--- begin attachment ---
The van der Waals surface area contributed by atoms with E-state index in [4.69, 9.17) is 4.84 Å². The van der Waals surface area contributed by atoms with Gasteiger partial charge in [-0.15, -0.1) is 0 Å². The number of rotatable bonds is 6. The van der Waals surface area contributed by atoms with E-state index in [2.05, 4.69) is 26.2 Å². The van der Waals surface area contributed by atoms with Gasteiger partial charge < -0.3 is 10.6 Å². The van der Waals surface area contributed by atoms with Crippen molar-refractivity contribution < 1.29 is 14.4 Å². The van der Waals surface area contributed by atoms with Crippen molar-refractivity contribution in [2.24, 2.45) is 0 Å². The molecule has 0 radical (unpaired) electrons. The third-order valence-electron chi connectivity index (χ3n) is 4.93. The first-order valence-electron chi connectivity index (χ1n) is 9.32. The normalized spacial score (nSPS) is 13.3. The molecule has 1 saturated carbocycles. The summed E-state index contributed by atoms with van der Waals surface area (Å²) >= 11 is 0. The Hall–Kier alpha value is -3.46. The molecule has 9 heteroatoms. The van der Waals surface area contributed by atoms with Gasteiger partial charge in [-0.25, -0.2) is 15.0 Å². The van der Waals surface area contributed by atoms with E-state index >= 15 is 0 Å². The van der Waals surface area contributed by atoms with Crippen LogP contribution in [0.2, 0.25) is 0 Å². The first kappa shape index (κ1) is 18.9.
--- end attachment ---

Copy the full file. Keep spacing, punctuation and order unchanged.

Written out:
The van der Waals surface area contributed by atoms with E-state index in [4.69, 9.17) is 4.84 Å². The van der Waals surface area contributed by atoms with Gasteiger partial charge in [-0.15, -0.1) is 0 Å². The number of rotatable bonds is 6. The van der Waals surface area contributed by atoms with E-state index in [2.05, 4.69) is 26.2 Å². The van der Waals surface area contributed by atoms with Gasteiger partial charge < -0.3 is 10.6 Å². The van der Waals surface area contributed by atoms with Crippen molar-refractivity contribution < 1.29 is 14.4 Å². The van der Waals surface area contributed by atoms with Crippen molar-refractivity contribution in [2.24, 2.45) is 0 Å². The molecule has 0 radical (unpaired) electrons. The third-order valence-electron chi connectivity index (χ3n) is 4.93. The first-order valence-electron chi connectivity index (χ1n) is 9.32. The normalized spacial score (nSPS) is 13.3. The molecule has 1 saturated carbocycles. The summed E-state index contributed by atoms with van der Waals surface area (Å²) >= 11 is 0. The Hall–Kier alpha value is -3.46. The molecule has 9 heteroatoms. The van der Waals surface area contributed by atoms with Gasteiger partial charge in [-0.25, -0.2) is 15.0 Å². The van der Waals surface area contributed by atoms with E-state index >= 15 is 0 Å². The van der Waals surface area contributed by atoms with Crippen LogP contribution in [0.2, 0.25) is 0 Å². The first kappa shape index (κ1) is 18.9.